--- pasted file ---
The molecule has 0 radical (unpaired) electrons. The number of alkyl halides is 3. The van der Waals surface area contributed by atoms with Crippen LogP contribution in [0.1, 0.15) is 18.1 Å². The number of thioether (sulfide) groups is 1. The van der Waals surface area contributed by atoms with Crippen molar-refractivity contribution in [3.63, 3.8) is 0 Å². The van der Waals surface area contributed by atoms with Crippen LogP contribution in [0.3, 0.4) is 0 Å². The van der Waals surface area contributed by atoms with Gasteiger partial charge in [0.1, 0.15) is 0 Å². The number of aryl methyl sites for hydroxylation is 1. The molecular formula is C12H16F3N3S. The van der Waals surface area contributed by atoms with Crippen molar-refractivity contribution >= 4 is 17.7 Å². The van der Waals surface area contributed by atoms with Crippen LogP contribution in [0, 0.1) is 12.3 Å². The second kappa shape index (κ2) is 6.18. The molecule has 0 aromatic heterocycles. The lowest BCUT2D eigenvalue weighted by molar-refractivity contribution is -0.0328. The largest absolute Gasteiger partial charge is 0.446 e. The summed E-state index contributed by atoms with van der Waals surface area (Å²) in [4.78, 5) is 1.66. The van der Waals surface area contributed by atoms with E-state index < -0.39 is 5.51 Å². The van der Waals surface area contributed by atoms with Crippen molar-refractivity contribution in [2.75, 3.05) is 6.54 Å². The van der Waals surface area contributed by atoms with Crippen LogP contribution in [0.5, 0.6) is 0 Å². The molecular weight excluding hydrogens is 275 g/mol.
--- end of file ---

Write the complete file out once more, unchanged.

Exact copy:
The molecule has 0 radical (unpaired) electrons. The number of alkyl halides is 3. The van der Waals surface area contributed by atoms with Crippen LogP contribution in [0.1, 0.15) is 18.1 Å². The number of thioether (sulfide) groups is 1. The van der Waals surface area contributed by atoms with Crippen molar-refractivity contribution in [3.63, 3.8) is 0 Å². The van der Waals surface area contributed by atoms with Crippen LogP contribution in [0.3, 0.4) is 0 Å². The van der Waals surface area contributed by atoms with Gasteiger partial charge in [0.1, 0.15) is 0 Å². The number of aryl methyl sites for hydroxylation is 1. The molecular formula is C12H16F3N3S. The van der Waals surface area contributed by atoms with Crippen molar-refractivity contribution >= 4 is 17.7 Å². The van der Waals surface area contributed by atoms with Crippen LogP contribution in [0, 0.1) is 12.3 Å². The second kappa shape index (κ2) is 6.18. The molecule has 0 aromatic heterocycles. The lowest BCUT2D eigenvalue weighted by molar-refractivity contribution is -0.0328. The largest absolute Gasteiger partial charge is 0.446 e. The summed E-state index contributed by atoms with van der Waals surface area (Å²) in [4.78, 5) is 1.66. The van der Waals surface area contributed by atoms with E-state index < -0.39 is 5.51 Å². The van der Waals surface area contributed by atoms with Crippen molar-refractivity contribution in [2.75, 3.05) is 6.54 Å². The van der Waals surface area contributed by atoms with Crippen LogP contribution in [0.5, 0.6) is 0 Å². The molecular weight excluding hydrogens is 275 g/mol.